Amen Dunes' Damon McMahon Pulls Back His Own Myths On 'Freedom' Amen Dunes fourth album is a confrontation with the past, full of the nuance and contradiction of person in chaos struggling to do what's right, as well as some of Damon McMahon's strongest songs.
NPR logo Amen Dunes' Damon McMahon Pulls Back His Own Myths On 'Freedom'

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Amen Dunes' Damon McMahon Pulls Back His Own Myths On 'Freedom'

Amen Dunes' Freedom is out Mar. 30 on Sacred Bones. Michael Schmelling/Courtesy of the artist hide caption

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Michael Schmelling/Courtesy of the artist

Amen Dunes' Freedom is out Mar. 30 on Sacred Bones.

Michael Schmelling/Courtesy of the artist

Explaining "Miki Dora," the first song we heard from his fourth album as Amen Dunes, Damon McMahon wrote in January that the iconic surfer of the title served as "a true embodiment of the distorted male psyche" and "a reflection on all manifestations of mythical heroic maleness and its illusions." But listening to it, you could be forgiven for thinking the song is starry-eyed. "Miki so fine," he sings. It takes some work, or time, to hear the point he made in that press release emerge from this baked, lounging song. "The waves they are gone / the waves are gone," McMahon sings, three times, between verses describing scenes from a sandy, beer-soaked good life.

It's a useful thought exercise, removing the central vehicle of someone's myth — in the case of Dora, the waves he stood on — like this. When you strip away the totem and the work and just absorb the person, what's left? Like taking away Bukowski's typewriter, a central emptiness can reveal itself, and all we're left with is a lucky, crabby, misogynistic drunk. Which leads to a question that's harder to reconcile — how much of that myth was actually about the work, and how much was the romanticization of a person living a louche, muddy life that we never could? A life that, if we had a chance to examine it up close, we'd never really want?

Amen Dunes, Freedom hide caption

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Odious stories drive a lot of the quiet seething on Freedom, McMahon's fourth album as Amen Dunes. On "Dracula," feel your ears perk up, alarmed, when he sings, "She's never been a good student / But she's cute," the last word repeated in his spittle-flecked, vibrato-tenor. One line later: "Don't you know I'm in the mood / Gonna do it to you." The lines are sold as insouciant-cool, but land repulsively. Elsewhere, some adolescent objectification: "She looked so pretty, cigarette in her mouth / She'd grown mature, man she filled out." Yet these words are constitutionally diametric to others here, the same voice singing, "there's no use in being close-hearted," or "freedom" like a bird who just learned to fly, or exulting over the line "can't stop the kid from singing."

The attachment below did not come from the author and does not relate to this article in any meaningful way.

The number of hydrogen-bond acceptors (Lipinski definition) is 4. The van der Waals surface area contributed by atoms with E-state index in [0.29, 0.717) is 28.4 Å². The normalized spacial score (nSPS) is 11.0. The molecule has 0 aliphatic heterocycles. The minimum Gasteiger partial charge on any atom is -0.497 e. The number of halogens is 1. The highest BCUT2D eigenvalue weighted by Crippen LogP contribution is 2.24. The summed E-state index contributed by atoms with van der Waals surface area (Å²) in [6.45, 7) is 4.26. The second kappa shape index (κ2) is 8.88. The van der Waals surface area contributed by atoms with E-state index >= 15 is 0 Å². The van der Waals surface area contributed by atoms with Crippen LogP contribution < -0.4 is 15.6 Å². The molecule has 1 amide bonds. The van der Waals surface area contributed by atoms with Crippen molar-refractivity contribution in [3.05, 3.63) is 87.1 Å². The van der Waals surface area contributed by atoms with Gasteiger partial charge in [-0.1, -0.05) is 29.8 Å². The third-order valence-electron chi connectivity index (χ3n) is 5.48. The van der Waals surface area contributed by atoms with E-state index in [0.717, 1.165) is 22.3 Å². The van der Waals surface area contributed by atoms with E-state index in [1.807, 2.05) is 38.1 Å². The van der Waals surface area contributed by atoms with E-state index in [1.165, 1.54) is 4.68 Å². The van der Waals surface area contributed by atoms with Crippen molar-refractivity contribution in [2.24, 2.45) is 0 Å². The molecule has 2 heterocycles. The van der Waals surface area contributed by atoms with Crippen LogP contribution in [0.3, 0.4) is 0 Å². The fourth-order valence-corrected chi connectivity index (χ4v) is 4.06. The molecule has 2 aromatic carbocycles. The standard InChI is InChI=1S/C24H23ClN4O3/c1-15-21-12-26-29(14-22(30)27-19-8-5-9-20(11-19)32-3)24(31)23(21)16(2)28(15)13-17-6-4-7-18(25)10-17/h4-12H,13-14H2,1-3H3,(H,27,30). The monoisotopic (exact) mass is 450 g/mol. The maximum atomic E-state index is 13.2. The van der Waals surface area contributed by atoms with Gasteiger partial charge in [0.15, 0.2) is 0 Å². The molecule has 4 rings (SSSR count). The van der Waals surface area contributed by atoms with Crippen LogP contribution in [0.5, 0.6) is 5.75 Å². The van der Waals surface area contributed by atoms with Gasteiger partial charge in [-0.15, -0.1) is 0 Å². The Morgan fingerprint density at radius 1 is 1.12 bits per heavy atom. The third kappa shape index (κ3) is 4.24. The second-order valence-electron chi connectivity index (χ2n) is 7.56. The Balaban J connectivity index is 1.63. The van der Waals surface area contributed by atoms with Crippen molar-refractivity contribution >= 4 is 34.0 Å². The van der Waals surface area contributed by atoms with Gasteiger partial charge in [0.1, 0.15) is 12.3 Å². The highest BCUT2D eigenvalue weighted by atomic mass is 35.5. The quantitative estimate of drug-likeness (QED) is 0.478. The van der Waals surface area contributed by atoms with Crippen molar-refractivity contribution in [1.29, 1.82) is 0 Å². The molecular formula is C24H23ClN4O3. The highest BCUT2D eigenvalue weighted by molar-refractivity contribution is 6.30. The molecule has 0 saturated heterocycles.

These are the contradictions of a person in chaos. Whether they're actually McMahon, or characters of invention, is irrelevant — confronting the messy reality of our oppositions can, almost always, be a valuable thing to do for ourselves, and we can learn from observing. In an intensely polarized cultural and political environment, sometimes the nuances of being an actual person, struggling to do what's right and maybe fix what's wrong, can be lost. To watch a person like McMahon try and address the awkward past and to create a better-but-conflicted future, imperfectly — like reality — is, if nothing else, interesting. You may not want to observe his version and vision of his battle — sometimes it's not pleasant. Fine. But it's good to have the document for reference.

There's no squaring it, except to take the album's final words seriously: "That's all / not me." But also, it almost entirely is. And it's entirely us — and least, a not-insignificant portion of us.

If the sad and celebratory and repellent stories here are like an uncomfortable game of tug-of-war, the sounds of Freedom are aligned. There's a maudlin resignation throughout Amen Dunes' music, always a sound like someone who wakes up early in order to sit with that special kind of quiet; to greet the day with a cracking stretch and meditate through the sunrise's specific, weirdly optimistic sadness. Time and time again we're taken to that half-light space: the introduction of "Freedom," the sleepy trudge of "Satudarah," the fading neon flickers of "L.A." As good as he is at exploring narcotized self-defeat, Freedom blooms when McMahon lets the beat pick up: "Calling Paul the Suffering" and "Believe," a '90s-esque homage that transcends any of the college-radio textures it pulls in. It's the strongest thing McMahon has ever written.

And while Freedom does take itself seriously — or rather, McMahon took Freedom seriously and seems to want us to, too — it's not all high-gravity. There's some counterprogramming to lighten the pressure: In the album's liner notes, the names of his instruments are written in finger-paint, like "strawberry funk guitar," "dark keyboard," "business solos."

Which is good; with a couple exceptions, Freedom is a record to drop the needle on alone. After all, inner conflict can't be seriously deconstructed in the midst of a crowd you don't even know you're trying to impress.

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